As employment and labor attorneys, we see instances of workplace harassment, hostile work environments, and sexual harassment – as well as the retaliatory actions that can come with all of this offensive behavior – all too often. Still, there is a difference between workplace harassment as civil versus criminal acts in that only some acts of workplace harassment constitute actual crimes, and it is important to be aware of the difference, as we discuss in greater detail, below.
When many of us think of sexual harassment, we think of a woman being harassed or threatened by a man inappropriately in the workplace. However, it is important to note that sexual harassment applies to everyone, and everyone is protected from it in the workplace. This includes prohibited actions that involve suggestive verbal remarks and touching someone without their consent upon finding out about their sexual orientation.
Most sexual harassment actions are considered to be civil wrongs in that, in court, the victim can sue the perpetrator (or typically the employer who is either involved or fails to take action to ensure a safe work environment) for compensatory damages. When an employer knows or should have known about harassment or a hostile work environment, yet they do not take immediate or corrective action, they can be held accountable (in a civil action) in court. This conduct violates Title VII, which prohibits unlawful discrimination against someone based on their color, national origin, race, religion, or sex/sexual orientation.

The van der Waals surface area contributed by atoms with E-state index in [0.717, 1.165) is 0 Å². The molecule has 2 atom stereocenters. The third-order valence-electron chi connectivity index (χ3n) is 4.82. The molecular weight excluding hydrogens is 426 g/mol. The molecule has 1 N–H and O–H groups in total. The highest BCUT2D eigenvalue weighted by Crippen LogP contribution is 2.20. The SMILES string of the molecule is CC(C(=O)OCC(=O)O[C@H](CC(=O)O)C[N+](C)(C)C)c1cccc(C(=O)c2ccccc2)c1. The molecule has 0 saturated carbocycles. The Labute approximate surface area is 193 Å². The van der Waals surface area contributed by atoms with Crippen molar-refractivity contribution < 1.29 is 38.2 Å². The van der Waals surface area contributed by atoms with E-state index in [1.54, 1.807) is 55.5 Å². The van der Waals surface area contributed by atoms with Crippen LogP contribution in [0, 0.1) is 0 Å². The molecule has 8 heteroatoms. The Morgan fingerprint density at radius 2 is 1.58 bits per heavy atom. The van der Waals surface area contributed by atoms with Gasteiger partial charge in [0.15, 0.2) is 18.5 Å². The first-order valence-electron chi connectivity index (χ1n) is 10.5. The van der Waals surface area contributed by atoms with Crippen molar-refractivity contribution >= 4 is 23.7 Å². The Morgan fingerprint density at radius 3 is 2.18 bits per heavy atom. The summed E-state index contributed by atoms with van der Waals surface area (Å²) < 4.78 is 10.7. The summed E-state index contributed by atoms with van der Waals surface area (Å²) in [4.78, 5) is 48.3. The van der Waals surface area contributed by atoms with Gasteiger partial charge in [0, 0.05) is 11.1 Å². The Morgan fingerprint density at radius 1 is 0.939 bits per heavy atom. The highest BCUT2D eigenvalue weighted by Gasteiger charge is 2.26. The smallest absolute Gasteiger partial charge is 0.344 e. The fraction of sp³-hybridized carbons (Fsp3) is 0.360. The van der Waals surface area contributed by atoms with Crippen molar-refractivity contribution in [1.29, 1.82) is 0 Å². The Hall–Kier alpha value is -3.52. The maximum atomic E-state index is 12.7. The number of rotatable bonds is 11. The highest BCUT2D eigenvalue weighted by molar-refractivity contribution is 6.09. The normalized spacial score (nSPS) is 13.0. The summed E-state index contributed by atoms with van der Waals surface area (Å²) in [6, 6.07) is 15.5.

There are two types of sexual harassment within Title VII:
While most sexual harassment in the workplace is not a crime, if it escalates to a certain activity (typically that which involves assault), it becomes a crime; For example, with the following:
If you or a loved one has been the victim of harassment in the workplace, it is important to take legal action. Taking a stand can not only ensure that you are protected, but it can also encourage others to speak out when abuse is present. If you have any questions, contact our workplace harassment lawyers today for a free consultation.
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